How to Trademark Your Real Estate Brand Logo

So you’ve designed a pretty good logo for your real estate business and you are ready to use it to represent your business. But before you upload that logo, or send it to a branding agency, you should think about protecting the design and the business idea behind it through proper trademark law.


Did you know that your logo and entire branding efforts can be copied by your competition if they’re not trademarked? Once someone copies your design, your unique branding can be used by several businesses, making your efforts go wasted.


We know the transition from the concept of a logo and brand from operation to design is not as simple as it sounds. This is why we have created this guide to help you trademark your real estate brand logo.


What Exactly Is a Trademark?


What is a trademark anyway? Why is it so important? Trademark is basically the mark of trade for your business. In simpler terms, it’s a slogan, logo, image, word, or a combination of these that represent your business with your services and mission statement. Sometimes this trademark also speaks about your personality and uniqueness.


Just try reading some LegalZoom trademark reviews and you’ll understand why a trademark is so important. A trademark can basically take any shape as long as it is distinctive. The customer should be able to recognize a trademark immediately and relate it back to your business. A classic example of this is a can of Coca Cola which is trademarked with the logo and color. You can immediately tell the can belongs to the Coca Cola company by just looking at it. This is the power of a trademark.


How to Apply for a Trademark in the U.S


Before you think about trademarking your logo and brand, you have to make sure that no one else is already using the logo, branding, colors, slogan and anything else that represents a brand. You can conduct a search using the Trademark Electronic Search System (TESS) on the internet. This tool can be found on the official website of the United States Patent and Trademark Office.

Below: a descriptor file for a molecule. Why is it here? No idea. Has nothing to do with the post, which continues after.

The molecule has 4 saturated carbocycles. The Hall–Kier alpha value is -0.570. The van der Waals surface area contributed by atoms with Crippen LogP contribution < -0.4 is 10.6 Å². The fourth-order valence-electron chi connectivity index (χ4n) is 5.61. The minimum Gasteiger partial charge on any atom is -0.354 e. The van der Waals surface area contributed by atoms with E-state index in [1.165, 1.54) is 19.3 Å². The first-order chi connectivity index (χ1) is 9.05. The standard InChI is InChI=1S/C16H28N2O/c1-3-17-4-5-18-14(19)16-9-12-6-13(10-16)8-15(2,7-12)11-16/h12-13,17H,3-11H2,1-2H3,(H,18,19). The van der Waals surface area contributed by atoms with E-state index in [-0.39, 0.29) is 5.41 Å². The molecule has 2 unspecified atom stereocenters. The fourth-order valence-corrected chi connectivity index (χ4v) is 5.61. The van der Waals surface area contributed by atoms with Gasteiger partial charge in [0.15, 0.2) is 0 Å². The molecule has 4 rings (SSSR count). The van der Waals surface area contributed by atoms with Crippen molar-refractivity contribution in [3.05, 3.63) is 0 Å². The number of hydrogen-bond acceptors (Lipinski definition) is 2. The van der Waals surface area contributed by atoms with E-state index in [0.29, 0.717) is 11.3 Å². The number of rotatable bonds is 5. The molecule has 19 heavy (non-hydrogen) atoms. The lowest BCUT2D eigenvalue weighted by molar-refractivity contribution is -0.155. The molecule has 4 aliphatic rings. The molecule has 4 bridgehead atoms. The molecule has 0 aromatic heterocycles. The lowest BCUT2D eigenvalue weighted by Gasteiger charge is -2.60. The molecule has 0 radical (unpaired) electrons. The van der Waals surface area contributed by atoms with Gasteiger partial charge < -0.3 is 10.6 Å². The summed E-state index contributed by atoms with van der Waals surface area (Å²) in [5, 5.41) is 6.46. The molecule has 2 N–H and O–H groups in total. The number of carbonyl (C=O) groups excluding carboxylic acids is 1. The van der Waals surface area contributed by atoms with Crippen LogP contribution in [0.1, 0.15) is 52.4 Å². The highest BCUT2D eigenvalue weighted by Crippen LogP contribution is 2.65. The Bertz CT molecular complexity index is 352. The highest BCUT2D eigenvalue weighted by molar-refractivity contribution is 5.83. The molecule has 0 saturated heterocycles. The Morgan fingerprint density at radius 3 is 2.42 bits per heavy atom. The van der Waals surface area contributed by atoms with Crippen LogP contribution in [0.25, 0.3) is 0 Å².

This is a very crucial step because it will help identify if there are any conflicts with an existing trademark of another business or a trademark that is waiting for approval. If you do not search for conflicts, your application could get rejected immediately because of your logo’s similarities with another company’s logo.


Once you have confirmed that your brand logo is unique, you must file a trademark application using the Trademark Electronic Application System (TEAS). You will be given a form to fill. There are three different types of application forms, these include TEAS Plus, TEAS Reduced, and TEAS Regular.


If you decide to go with an ‘intent-to-use basis’ (ITU) in the application, you will have to pay an extra filing fee of $50 for at least one service or product. After you have submitted your registration, you will immediately get an email confirmation from the organization. All you have to do is now waiting for approval.


The time it takes to approve depends on how many trademark applications are currently being looked for. An attorney will go through your application to determine whether it meets all the legal requirements required for trademark approval. The process can take up to three months.

You can keep checking your application progress once in a while. We recommend looking at the progress every third or fourth month. The status of your application can easily be checked online through the Trademark Status & Document Retrieval (TSDR).


How Does the Approval Process Work?


The approval process for a trademark is actually more complicated than many people think. When you first submit your application, it will be looked by the United States Patent and Trademark Office. They will search for the availability of your mark and will inform you of the results in due time. If during their search they find a mark that is similar to yours, the application will be rejected.


Once this is done, an attorney will review your application and will check if it meets all the legal requirements. Your logo will be published in the Official Gazette where others can look at it. If at this time someone feels they are being damaged with your mark, they can file an opposition.


If this happens, a tribunal will take place and if the opposite party fails, your registration will be approved.

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Kirk Mullen's life goal is to travel the world while living off investments. He's currently mastering real estate investing, thanks to his never ending thirst for information online. This site is his culmination of opinions gathered on real estate investing courses, guru's, and other mentors he aspires to be like.